Pandesal is the traditional Filipino bread that literally means bread with salt.  Kaya jam spread, on the other hand in the Malaysian/ Singaporean version of the Pinoy's cocojam.  The difference is that the Filipino cocojam is sugar and coconut milk and very sticky (similar to a semi-processed candy), while the Kaya spread has egg yolks - the egg yolks temper the sweetness and makes the jam more tasty and spreadable.  Kaya spread tastes better if you put butter on top of it.

It took me about 20 to 30 mins to make the Kaya spread.  As for the pandesal, they were good when freshly cooked, but became a bit hard the next day --- more practice is needed to make the pandesal better. 
 We tried the quintessential Katsudon, the all time feel-good food.  We used pork cutlets  for the fried pork - cutlets are thinner in slice than the porkchop so the fried pork can really be made crispy - similar to the German Schnitzels.  For the egg and sauce, there's available Katsudon sauce from Japanese stores - just ask your friendly grocers.  (For Korean and Japanese items, we visit the specialty stores  ourselves; for ordinary grocery items, we shop online).   

 We did attempt to do a baked sushi, but since our ingredients are limited, the outcome misses the mark.  

  We are very pleased with this creation.  We love hummus and pita bread and miss eating them badly.  Fortunately, making hummus and pita bread are actually easy. Google and Lazada have become my best friends these days.  Google provides the recipes; Lazada gives me various options on the tools I can access to make my creations.  

This Hummus was made from scratch.  I don't have tahini, so I made one (roasted sesame seed, grounded and mixed with lemon and olive oil).  For the chick peas, I used the canned garbanzos  - remove the skin, boil, and pound/ grind it.  Mix the ground chick peas and tahini, season with salt and cumin powder, and voila - home made hummus.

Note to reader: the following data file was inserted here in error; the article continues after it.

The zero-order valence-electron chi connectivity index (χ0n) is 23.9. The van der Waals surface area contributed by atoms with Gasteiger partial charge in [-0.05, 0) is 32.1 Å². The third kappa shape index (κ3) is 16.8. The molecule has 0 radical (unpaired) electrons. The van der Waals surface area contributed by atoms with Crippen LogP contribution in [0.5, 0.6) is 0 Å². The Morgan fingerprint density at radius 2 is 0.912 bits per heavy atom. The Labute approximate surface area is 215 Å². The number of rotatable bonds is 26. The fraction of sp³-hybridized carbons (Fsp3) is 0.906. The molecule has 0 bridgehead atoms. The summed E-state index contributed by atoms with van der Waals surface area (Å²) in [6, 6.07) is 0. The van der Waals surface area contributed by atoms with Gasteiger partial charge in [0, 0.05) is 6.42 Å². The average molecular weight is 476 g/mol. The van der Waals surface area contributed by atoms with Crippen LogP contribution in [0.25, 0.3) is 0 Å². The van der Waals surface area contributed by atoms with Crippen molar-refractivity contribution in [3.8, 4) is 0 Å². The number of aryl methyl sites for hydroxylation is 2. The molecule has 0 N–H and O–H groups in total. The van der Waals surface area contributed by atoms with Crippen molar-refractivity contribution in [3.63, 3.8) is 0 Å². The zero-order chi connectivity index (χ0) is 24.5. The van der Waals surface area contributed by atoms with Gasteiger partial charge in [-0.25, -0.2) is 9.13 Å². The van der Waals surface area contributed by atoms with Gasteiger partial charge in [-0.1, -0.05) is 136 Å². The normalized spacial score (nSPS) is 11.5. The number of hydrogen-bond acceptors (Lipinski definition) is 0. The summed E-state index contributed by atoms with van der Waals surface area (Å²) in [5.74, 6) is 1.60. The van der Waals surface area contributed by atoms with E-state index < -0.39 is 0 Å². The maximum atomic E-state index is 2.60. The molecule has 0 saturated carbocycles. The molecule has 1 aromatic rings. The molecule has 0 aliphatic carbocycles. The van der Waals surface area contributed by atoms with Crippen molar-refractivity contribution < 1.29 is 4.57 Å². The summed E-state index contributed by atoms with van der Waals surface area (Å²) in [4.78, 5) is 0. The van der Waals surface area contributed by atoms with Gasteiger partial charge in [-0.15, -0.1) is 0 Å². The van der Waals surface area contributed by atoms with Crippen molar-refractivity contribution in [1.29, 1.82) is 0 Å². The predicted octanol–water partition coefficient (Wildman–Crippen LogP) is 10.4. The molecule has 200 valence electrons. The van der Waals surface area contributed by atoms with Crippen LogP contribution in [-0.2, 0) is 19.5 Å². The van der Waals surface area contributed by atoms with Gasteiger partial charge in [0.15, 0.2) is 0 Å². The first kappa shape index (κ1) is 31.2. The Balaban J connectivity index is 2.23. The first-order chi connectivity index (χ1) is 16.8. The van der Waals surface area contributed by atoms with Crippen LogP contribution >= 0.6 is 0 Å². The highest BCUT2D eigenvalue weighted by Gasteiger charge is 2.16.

As for the pita bread, it's just flour, yeast and oil.  And patience (you have to wait for at least 30 mins to 1 hr for the yeast to do its magic on the flour.).  Fry in lightly oiled pan.    

MAKI in Japanese,  GIMBAP in Korean. 
This is rolled rice wrapped in nori.  They are similar in concept, but Japanese maki usually has a tinge of wasabe and is more simple with the filling (e.g. single filling of tuna, salmon, cucumber, crab), and eaten with soysauce;   while Korean Gimbap has a lot of going on in its fillings (combination of egg, cucumber, carrot, ham, cheese etc), and you eat it as it is.  The Japanese California maki is the closest to the Korean Gimbap.   

Our version of Maki brings together cucumber, carrots and artificial crab.  Since we don't have Japanese rice, we used the regular rice mixed with a dash of salt and mirin (if you don't have mirin, vinegar mixed with a little water and  sugar can be used as substitute).  Better to use also a ceramic knife in cutting the Maki - rice sticks in a stainless steel knife but not much on a (wet) ceramic knife. 

The trick in crispy kangkong is to use rice flour.  Just mix the flour with a little water and salt, and bathe the Kangkong.  Fry each side for a few seconds.  Dip in either in garlic sauce or the traditional Pinoy sauce - toyo, vinegar, sugar, pepper, salt.  

This is also one of our favorite.  Yakisoba is just sauteed vegetable and noodles - you can use any vegetable that has neutral flavor (togue, carrots, cabbage, pechay baguio).  That's the basic.  You can add also whatever you wish - shrimp, chicken, fishball.  Here, we simply used cabbage, korean fish ball, and the Lucky me pancit noodles (minus its sauce).  The key ingredient is the yakisoba sauce. which you  can buy from Japanese groceries.